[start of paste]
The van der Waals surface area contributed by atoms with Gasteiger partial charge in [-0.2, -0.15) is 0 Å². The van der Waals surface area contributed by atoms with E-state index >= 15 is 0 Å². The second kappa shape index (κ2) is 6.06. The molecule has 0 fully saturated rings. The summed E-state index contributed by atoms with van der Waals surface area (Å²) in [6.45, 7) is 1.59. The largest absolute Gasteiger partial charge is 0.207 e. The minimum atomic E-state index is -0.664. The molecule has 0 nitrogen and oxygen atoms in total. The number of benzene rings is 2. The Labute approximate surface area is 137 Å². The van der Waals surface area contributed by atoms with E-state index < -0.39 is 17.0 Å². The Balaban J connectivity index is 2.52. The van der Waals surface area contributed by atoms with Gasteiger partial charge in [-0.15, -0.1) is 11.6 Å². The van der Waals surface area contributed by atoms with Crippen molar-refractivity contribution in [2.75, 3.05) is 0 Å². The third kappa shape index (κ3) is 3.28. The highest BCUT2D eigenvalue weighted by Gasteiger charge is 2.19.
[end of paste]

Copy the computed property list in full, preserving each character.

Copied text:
The van der Waals surface area contributed by atoms with Gasteiger partial charge in [-0.2, -0.15) is 0 Å². The van der Waals surface area contributed by atoms with E-state index >= 15 is 0 Å². The second kappa shape index (κ2) is 6.06. The molecule has 0 fully saturated rings. The summed E-state index contributed by atoms with van der Waals surface area (Å²) in [6.45, 7) is 1.59. The largest absolute Gasteiger partial charge is 0.207 e. The minimum atomic E-state index is -0.664. The molecule has 0 nitrogen and oxygen atoms in total. The number of benzene rings is 2. The Labute approximate surface area is 137 Å². The van der Waals surface area contributed by atoms with E-state index < -0.39 is 17.0 Å². The Balaban J connectivity index is 2.52. The van der Waals surface area contributed by atoms with Gasteiger partial charge in [-0.15, -0.1) is 11.6 Å². The van der Waals surface area contributed by atoms with Crippen molar-refractivity contribution in [2.75, 3.05) is 0 Å². The third kappa shape index (κ3) is 3.28. The highest BCUT2D eigenvalue weighted by Gasteiger charge is 2.19.